By: Eric Mittenthal
Last week the South Dakota Supreme denied ABC News’ appeal of a lower court decision in BPI’s $1.2 billion defamation lawsuit against the network concerning ABC’s Spring 2012 coverage of lean finely textured beef (LFTB). The case, which was stayed while the court considered ABC’s appeal, now proceeds to the discovery phase.
The latest news on the case sparked a new round of media coverage regarding LFTB, including stories by the Wall Street Journal and Washington Post and unfortunately more misleading information. The Wall Street Journal article focused on the comeback story of LFTB as sales increase with beef prices at an all time high. Still, the lasting impacts of the widespread misinformation about the product remain apparent. In their story, Wall Street Journal reporters Jacob Bunge and Kelsey Gee use terms such as scraps or additive to describe the product, despite being misleading. The story also said critics were repulsed by images of LFTB, but initially did not point out that the image that repulsed so many and still is shared widely online isn’t actually LFTB. AMI urged that all of these issues be corrected.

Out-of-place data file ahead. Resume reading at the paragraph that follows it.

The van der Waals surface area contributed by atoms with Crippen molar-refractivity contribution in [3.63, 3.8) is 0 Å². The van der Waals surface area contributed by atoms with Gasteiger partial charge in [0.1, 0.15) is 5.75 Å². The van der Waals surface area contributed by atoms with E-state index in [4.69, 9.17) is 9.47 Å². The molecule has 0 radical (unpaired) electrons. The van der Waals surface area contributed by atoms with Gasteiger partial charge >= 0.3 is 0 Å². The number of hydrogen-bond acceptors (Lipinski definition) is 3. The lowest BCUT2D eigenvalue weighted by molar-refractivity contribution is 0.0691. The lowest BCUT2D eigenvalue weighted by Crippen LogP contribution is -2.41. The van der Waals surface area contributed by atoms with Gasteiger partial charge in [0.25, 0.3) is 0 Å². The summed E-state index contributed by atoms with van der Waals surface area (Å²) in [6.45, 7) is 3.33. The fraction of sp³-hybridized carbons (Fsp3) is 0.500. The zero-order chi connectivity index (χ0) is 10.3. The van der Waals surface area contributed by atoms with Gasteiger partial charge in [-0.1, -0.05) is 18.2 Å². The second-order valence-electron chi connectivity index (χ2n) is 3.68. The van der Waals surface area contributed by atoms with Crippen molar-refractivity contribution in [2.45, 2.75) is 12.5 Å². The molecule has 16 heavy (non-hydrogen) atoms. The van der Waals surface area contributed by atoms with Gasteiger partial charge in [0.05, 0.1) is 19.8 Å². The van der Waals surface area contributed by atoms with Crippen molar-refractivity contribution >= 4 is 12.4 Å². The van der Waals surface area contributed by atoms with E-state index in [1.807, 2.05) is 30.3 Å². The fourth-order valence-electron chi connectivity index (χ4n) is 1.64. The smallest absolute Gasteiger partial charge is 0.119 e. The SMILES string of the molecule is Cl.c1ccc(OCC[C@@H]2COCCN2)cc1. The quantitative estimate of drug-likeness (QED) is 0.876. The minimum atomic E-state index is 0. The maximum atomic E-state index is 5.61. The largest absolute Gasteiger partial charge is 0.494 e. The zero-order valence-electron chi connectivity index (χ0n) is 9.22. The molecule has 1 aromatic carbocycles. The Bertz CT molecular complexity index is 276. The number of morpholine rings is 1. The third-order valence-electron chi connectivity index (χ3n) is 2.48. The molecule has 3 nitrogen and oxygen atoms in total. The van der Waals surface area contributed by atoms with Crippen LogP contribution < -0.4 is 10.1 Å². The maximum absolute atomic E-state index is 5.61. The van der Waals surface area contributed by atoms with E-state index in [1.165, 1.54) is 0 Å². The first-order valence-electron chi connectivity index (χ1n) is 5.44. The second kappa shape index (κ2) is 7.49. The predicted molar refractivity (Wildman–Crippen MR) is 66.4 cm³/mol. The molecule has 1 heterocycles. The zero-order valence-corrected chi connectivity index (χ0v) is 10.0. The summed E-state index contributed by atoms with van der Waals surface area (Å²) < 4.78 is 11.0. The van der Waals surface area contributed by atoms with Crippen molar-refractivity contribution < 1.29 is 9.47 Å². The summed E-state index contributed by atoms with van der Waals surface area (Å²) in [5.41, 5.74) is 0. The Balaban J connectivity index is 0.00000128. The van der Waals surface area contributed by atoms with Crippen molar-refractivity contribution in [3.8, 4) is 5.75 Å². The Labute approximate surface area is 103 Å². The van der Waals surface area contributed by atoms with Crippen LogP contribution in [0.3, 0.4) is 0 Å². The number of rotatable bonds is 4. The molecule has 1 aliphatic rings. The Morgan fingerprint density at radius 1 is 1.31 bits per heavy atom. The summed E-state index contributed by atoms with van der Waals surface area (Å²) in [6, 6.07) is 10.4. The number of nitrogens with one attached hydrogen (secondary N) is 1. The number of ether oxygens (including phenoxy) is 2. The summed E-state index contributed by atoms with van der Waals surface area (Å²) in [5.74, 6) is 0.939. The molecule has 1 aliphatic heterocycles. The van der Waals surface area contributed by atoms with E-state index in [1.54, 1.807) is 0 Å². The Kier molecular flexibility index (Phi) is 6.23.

Similarly, the Washington Post article by Gail Sullivan included the same bias at issue in the case. In response, we wrote, “Gail Sullivan writes that “Pink slime is the signature product of Beef Products Inc.” She puts no quotes or caveats around the term “pink slime” even though it’s the term that is at the heart of the lawsuit due to ABC News’ frequent use of the pejorative descriptor.
Sullivan also inaccurately reported that LFTB is made of “scraps and cartilage” when it’s not – it’s made from beef trimmings, which are the smaller pieces of fat and lean trimmed off the carcass when it is broken down into steaks and roasts.
In a letter to the editor, AMI told the Post, “It’s disheartening and ironic that the Post would report the case in this way especially considering the newspaper’s 2008 major feature story about LFTB by Annys Shin, “Engineering a Safer Burger.” Has the Post jumped on the “pink slime” bandwagon?”
We’ve written before about how words matter when discussing complex issues in the context of antibiotic use in livestock production, but LFTB is another clear example of why words matter. USDA and FDA have specific definitions of terms such as “additive” and “filler.” If the industry must abide by these for sake of accuracy in describing a product, shouldn’t the media follow suit? It’s also time to put the “pink slime” term to bed. The reality is, there is nothing slimy about LFTB. The negative connotation of the phrase “pink slime” shows bias and is an inappropriate way to describe a wholesome, safe, nutritious and USDA inspected beef product.